Immunoregulatory functions of Mregs on Th17 differentiation and inflammatory responses have been reported in experimental autoimmune encephalomyelitis (EAE). We showed that the progression of EAE in mice was accompanied by a profound expansion of CD11b+Gr-1+ MDSCs, which resembled tumor-expanded MDSCs, phenotypically and functionally (31). However, EAE-associated Mregs were found to be highly efficient in producing IL-1β, thereby promoting the differentiation of naive CD4+ T cells into Th17 cells. Depletion of Mregs using gemcitabine markedly reduced the severity of EAE as well as Th17 cells and the inflammatory cytokines IL-17A and IL-1β in the lymphoid tissues and spinal cord (31). The pathogenic activities of CCR2+Ly6Chi or CD11b+Ly6Chi cells, likely due to monocytic Mregs, have also been reported by other studies (32, 33).
Intriguingly, the ability of Mregs to induce Th17 differentiation has also been shown in tumor-bearing mice (34) and patients with ovarian cancer (34). Development of Th17 cells from naive-, memory-, or tumor-infiltrating CD4+ T cells was shown to be driven by Mregs that produce IL-1β/IL-6/IL-23/NO (34). Indeed, recent studies also support a positive correlation between Mregs levels and the levels of Th17 cells or IL-17 production in patients with esophageal cancer (35) or gastrointestinal cancer (36). These new findings not only unmask the different aspects of Mreg functions in the regulation of Th17 cells other than Th1 or Th2 cells, but also highlight the proinflammatory effects of these cells. It is unclear whether the immunosuppressive and proinflammatory activities of Mregs can be uncoupled. However, the proinflammatory feature of these cells may represent a pathogenic factor given the intimate link between inflammation and tumorigenesis, and the progression of inflammatory autoimmune diseases. Although the therapeutic benefits of targeting Mregs in autoimmune disorders remain to be clarified, these studies provide evidence supporting the pleiotropic regulatory effects of Mregs in different contexts.
The multifaceted function of myeloid cells in the exacerbation and amelioration of different diseases associated with the suppression or induction of specific types of the immune response suggests that the term Mregs can better explain their function (Figure 1). In addition, controversial reports on the role of these cells in autoimmune diseases can be consolidated and understood in the context of their regulatory function under certain conditions, which is not merely limited to their immune suppressive function.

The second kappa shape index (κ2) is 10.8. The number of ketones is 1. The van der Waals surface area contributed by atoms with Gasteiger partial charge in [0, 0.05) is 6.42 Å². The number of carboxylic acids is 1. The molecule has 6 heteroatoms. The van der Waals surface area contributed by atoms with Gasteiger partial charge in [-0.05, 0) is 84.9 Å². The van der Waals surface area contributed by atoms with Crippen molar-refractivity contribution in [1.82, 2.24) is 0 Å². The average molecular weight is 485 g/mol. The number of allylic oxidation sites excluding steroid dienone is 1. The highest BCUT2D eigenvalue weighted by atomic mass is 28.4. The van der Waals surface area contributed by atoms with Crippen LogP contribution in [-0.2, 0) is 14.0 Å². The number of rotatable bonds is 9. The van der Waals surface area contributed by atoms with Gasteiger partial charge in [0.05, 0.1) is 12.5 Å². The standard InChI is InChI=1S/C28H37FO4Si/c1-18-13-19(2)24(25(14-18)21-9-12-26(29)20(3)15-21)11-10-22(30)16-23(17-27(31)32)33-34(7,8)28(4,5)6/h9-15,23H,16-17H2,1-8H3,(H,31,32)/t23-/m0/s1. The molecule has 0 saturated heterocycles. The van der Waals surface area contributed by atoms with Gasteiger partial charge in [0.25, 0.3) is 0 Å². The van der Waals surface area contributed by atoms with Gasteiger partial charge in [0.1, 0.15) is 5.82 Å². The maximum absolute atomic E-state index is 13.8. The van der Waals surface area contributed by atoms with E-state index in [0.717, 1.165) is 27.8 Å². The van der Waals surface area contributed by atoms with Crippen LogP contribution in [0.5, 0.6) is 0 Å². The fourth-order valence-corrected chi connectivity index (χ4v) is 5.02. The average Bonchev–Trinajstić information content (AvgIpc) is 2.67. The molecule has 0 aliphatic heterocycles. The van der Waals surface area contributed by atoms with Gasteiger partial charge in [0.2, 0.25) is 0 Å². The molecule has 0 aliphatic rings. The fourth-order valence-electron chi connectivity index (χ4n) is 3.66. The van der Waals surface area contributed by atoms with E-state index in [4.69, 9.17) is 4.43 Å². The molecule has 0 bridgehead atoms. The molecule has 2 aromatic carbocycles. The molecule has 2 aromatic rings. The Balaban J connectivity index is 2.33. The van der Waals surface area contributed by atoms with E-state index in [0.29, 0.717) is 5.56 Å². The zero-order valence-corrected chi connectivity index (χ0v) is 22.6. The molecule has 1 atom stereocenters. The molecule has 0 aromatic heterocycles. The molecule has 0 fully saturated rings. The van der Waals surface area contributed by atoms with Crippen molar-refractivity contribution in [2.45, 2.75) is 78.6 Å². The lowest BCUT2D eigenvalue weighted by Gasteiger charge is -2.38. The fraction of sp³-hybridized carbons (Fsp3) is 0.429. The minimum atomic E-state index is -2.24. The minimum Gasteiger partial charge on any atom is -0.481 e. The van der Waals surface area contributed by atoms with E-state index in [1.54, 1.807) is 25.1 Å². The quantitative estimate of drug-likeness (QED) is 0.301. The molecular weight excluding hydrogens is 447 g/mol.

Conflict of Interest Statement
The authors declare that the research was conducted in the absence of any commercial or financial relationships that could be construed as a potential conflict of interest.
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Keywords: myeloid-derived suppressor cells, myeloid regulatory cells, Nippostrongylus, Leishmania, helminths, immunotherapy of cancer
Citation: Manjili MH, Wang X-Y and Abrams S (2014) Evolution of our understanding of myeloid regulatory cells: from MDSCs to Mregs. Front. Immunol. 5:303. doi: 10.3389/fimmu.2014.00303
Received: 08 May 2014; Paper pending published: 02 June 2014;
Accepted: 15 June 2014; Published online: 02 July 2014.
Edited by:Amir Sharabi, Tel-Aviv University, Israel
Reviewed by:Norberto Walter Zwirner, Institute of Biology and Experimental Medicine, Argentina
Franca Ronchese, Malaghan Institute of Medical Research, New Zealand
Copyright: © 2014 Manjili, Wang and Abrams. This is an open-access article distributed under the terms of the Creative Commons Attribution License (CC BY). The use, distribution or reproduction in other forums is permitted, provided the original author(s) or licensor are credited and that the original publication in this journal is cited, in accordance with accepted academic practice. No use, distribution or reproduction is permitted which does not comply with these terms.
*Correspondence: Masoud H. Manjili, Microbiology and Immunology, Virginia Commonwealth University, Massey Cancer Center, Box 980035, 401 College Street, Richmond, VA 23298, USA e-mail: firstname.lastname@example.org